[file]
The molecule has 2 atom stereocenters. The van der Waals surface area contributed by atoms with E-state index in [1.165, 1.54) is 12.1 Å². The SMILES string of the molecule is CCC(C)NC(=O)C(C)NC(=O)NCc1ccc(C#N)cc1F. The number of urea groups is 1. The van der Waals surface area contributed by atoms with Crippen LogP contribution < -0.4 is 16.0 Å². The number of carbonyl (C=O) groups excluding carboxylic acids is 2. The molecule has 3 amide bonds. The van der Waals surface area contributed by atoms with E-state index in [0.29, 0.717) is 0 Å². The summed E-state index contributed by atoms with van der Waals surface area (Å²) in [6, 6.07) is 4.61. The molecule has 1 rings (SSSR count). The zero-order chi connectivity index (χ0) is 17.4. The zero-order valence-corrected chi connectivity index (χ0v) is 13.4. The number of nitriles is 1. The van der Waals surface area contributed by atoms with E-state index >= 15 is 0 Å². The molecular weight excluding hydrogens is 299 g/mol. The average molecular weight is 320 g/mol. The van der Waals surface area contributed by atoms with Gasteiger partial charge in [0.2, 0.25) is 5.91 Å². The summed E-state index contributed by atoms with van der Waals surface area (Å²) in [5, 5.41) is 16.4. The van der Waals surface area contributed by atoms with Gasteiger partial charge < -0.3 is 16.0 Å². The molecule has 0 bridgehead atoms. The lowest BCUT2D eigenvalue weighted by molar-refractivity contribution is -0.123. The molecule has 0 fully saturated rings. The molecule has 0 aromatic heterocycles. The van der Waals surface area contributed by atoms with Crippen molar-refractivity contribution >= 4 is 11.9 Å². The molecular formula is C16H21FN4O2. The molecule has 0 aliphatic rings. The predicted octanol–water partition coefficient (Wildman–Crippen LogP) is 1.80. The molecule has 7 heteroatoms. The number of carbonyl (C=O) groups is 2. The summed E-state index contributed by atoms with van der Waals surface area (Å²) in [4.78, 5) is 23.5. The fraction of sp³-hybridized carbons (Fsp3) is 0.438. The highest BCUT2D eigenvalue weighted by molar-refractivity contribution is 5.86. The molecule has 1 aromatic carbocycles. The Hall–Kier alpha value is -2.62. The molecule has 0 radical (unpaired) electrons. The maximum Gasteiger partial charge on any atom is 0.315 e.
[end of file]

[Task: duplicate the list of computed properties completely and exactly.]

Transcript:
The molecule has 2 atom stereocenters. The van der Waals surface area contributed by atoms with E-state index in [1.165, 1.54) is 12.1 Å². The SMILES string of the molecule is CCC(C)NC(=O)C(C)NC(=O)NCc1ccc(C#N)cc1F. The number of urea groups is 1. The van der Waals surface area contributed by atoms with Crippen LogP contribution < -0.4 is 16.0 Å². The number of carbonyl (C=O) groups excluding carboxylic acids is 2. The molecule has 3 amide bonds. The van der Waals surface area contributed by atoms with E-state index in [0.29, 0.717) is 0 Å². The summed E-state index contributed by atoms with van der Waals surface area (Å²) in [6, 6.07) is 4.61. The molecule has 1 rings (SSSR count). The zero-order chi connectivity index (χ0) is 17.4. The zero-order valence-corrected chi connectivity index (χ0v) is 13.4. The number of nitriles is 1. The van der Waals surface area contributed by atoms with E-state index >= 15 is 0 Å². The molecular weight excluding hydrogens is 299 g/mol. The average molecular weight is 320 g/mol. The van der Waals surface area contributed by atoms with Gasteiger partial charge in [0.2, 0.25) is 5.91 Å². The summed E-state index contributed by atoms with van der Waals surface area (Å²) in [5, 5.41) is 16.4. The van der Waals surface area contributed by atoms with Gasteiger partial charge < -0.3 is 16.0 Å². The molecule has 0 bridgehead atoms. The lowest BCUT2D eigenvalue weighted by molar-refractivity contribution is -0.123. The molecule has 0 fully saturated rings. The molecule has 0 aromatic heterocycles. The van der Waals surface area contributed by atoms with Crippen molar-refractivity contribution >= 4 is 11.9 Å². The molecular formula is C16H21FN4O2. The molecule has 0 aliphatic rings. The predicted octanol–water partition coefficient (Wildman–Crippen LogP) is 1.80. The molecule has 7 heteroatoms. The number of carbonyl (C=O) groups is 2. The summed E-state index contributed by atoms with van der Waals surface area (Å²) in [4.78, 5) is 23.5. The fraction of sp³-hybridized carbons (Fsp3) is 0.438. The highest BCUT2D eigenvalue weighted by molar-refractivity contribution is 5.86. The molecule has 1 aromatic carbocycles. The Hall–Kier alpha value is -2.62. The molecule has 0 radical (unpaired) electrons. The maximum Gasteiger partial charge on any atom is 0.315 e.